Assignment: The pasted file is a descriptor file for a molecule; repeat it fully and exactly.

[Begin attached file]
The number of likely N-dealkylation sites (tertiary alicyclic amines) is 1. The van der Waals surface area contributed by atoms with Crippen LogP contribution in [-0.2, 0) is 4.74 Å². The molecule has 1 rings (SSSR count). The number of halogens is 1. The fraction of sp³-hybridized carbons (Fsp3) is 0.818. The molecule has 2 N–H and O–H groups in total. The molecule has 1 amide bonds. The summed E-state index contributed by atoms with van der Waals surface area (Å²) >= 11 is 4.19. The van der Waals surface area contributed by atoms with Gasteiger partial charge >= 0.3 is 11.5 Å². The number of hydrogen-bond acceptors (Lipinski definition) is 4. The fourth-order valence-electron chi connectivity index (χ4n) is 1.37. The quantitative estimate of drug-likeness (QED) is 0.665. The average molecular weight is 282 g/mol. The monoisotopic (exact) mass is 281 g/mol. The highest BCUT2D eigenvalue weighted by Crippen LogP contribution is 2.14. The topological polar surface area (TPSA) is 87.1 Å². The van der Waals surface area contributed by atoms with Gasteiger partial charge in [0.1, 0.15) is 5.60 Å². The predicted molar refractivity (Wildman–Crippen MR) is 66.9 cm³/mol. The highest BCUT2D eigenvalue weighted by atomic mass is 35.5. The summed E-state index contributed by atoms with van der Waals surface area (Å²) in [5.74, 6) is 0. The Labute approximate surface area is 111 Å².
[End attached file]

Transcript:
The number of likely N-dealkylation sites (tertiary alicyclic amines) is 1. The van der Waals surface area contributed by atoms with Crippen LogP contribution in [-0.2, 0) is 4.74 Å². The molecule has 1 rings (SSSR count). The number of halogens is 1. The fraction of sp³-hybridized carbons (Fsp3) is 0.818. The molecule has 2 N–H and O–H groups in total. The molecule has 1 amide bonds. The summed E-state index contributed by atoms with van der Waals surface area (Å²) >= 11 is 4.19. The van der Waals surface area contributed by atoms with Gasteiger partial charge >= 0.3 is 11.5 Å². The number of hydrogen-bond acceptors (Lipinski definition) is 4. The fourth-order valence-electron chi connectivity index (χ4n) is 1.37. The quantitative estimate of drug-likeness (QED) is 0.665. The average molecular weight is 282 g/mol. The monoisotopic (exact) mass is 281 g/mol. The highest BCUT2D eigenvalue weighted by Crippen LogP contribution is 2.14. The topological polar surface area (TPSA) is 87.1 Å². The van der Waals surface area contributed by atoms with Gasteiger partial charge in [0.1, 0.15) is 5.60 Å². The predicted molar refractivity (Wildman–Crippen MR) is 66.9 cm³/mol. The highest BCUT2D eigenvalue weighted by atomic mass is 35.5. The summed E-state index contributed by atoms with van der Waals surface area (Å²) in [5.74, 6) is 0. The Labute approximate surface area is 111 Å².